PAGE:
These events did happen, and the film notes this at its beginning. An opening intertitle reminds viewers that 30,000 people in Australia are reported missing every year; only a small percentage is ever found. The film cleverly forgets to echo this important fact until the end when it forces viewers to question these two unnerving questions: What happens to all those missing people who are never found? And what happens to all those murderers who are never apprehended? These are questions every nation and its law enforcement officials shirk because they inevitably reveal two profoundly disturbing facts: statistically speaking, traditional state-supported justice systems are failing miserably in preventing crime and in catching the criminals who perpetrate those crimes. Wolf Creek works in making us reflect on these questions but fails by inadequately answering them: in the film, these "missing people" are eventually found, and in reality, Milat was imprisoned.

The film deservedly received criticism for creating the perception that it is "based on a true story". The film does pull facts from the Milat case, but much of the film, most notably the ending, detracts significantly from reality. Milat was busted and is rotting in jail. The film paints a very different picture and suggests that to a certain degree the Outback is running amok with demons like Milat. Such fear mongering and sensationalism is disingenuous for a film claiming to be "based on a true story".

The film redeems some of its flaws because of the exquisite cinematography of the Outback. Director Greg McLean wisely portrays the Australian wilderness itself as a cool, lonesome killer. As the film progresses, the barren landscapes generate a sense of brooding that complements the action nicely.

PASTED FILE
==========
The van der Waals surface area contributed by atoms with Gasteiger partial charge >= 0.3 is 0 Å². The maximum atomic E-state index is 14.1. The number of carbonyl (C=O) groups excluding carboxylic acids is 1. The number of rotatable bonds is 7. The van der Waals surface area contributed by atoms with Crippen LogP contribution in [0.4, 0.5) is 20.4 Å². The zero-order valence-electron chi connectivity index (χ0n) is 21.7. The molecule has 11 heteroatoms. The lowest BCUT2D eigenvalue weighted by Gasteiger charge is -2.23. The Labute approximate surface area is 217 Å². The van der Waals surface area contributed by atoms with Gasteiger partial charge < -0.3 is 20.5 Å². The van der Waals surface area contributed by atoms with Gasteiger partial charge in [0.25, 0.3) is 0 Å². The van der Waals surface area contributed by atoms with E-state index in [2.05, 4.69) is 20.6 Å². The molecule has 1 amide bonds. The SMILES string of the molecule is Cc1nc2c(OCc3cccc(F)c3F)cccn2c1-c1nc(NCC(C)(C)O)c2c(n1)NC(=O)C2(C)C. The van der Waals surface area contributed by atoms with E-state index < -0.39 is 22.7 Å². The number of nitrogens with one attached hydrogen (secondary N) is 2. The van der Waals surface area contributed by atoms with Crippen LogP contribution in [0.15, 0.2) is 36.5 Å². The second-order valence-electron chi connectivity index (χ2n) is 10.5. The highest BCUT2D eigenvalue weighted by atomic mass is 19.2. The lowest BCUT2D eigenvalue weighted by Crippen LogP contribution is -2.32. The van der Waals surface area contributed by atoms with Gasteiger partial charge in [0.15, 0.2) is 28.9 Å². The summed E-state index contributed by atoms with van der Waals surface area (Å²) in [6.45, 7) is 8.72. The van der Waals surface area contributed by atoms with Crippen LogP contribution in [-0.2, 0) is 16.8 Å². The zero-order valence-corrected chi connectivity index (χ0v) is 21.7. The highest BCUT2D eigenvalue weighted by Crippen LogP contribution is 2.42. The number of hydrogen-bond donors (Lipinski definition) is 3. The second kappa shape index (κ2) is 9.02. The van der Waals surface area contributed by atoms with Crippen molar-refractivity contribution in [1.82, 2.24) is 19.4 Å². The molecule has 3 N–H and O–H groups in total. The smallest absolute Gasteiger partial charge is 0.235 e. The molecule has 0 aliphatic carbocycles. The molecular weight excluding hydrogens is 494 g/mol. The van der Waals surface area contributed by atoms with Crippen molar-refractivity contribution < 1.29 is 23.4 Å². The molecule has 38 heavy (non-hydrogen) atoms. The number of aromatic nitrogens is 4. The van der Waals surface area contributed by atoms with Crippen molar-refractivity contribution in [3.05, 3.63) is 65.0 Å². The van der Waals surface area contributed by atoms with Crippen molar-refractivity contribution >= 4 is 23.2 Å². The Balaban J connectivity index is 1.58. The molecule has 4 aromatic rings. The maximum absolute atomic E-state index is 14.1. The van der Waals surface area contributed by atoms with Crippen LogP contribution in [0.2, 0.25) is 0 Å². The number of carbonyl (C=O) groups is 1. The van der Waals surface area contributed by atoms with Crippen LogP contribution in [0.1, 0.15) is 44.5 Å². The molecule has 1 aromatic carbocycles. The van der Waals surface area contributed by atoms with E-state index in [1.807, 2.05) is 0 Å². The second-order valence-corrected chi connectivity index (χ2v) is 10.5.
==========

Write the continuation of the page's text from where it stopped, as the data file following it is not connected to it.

If you know your horror, this one barely works because it fails to distinguish itself in any meaningful way. If you're looking for brainless sadism, this is your film, but if you want a unique narrative with well-developed characters couched in a sadistic drama, delete this one from your queue. Filmmakers should not be criticized for towing the party line, but when they do, they don't deserve commendation either. Placing an old, hackneyed script in a new continent is simply not enough. Sure, the cultural glimpses into some restricted slices of Australian life are occasionally interesting, but not enough so to save the film.

Ultimately, Wolf Creek is confused about its fundamental message. Beyond raising a few poignant questions (I'm being generous), Wolf Creek is just another run-of-the mill psycho-killer narrative that confidently tries to dazzle viewers with its "realism" when in fact it fizzles due to its mediocre story.


Have to respectfully

Have to respectfully disagree. In four and a half decades, I've seen many, many shockers, and this one really jolted me, as well as leaving me feeling very sympathetic towards the victims. Very savage and effectively scary, in my opinion.

As for the "this is based on true events" message, I didn't find it disingenuous or unproductive scaremongering. I think it's a sobering fact that I'll personally take into consideration when I visit Oz.

I do enjoy this website though. Thanks!

Great review!  I agree

Great review!  I agree completely.  I was excited to see this because it had good word of mouth and critics loved it.  All I got was a generic slice'n'dice film with boring characters, a lousy script and a "business as usual" feel to it.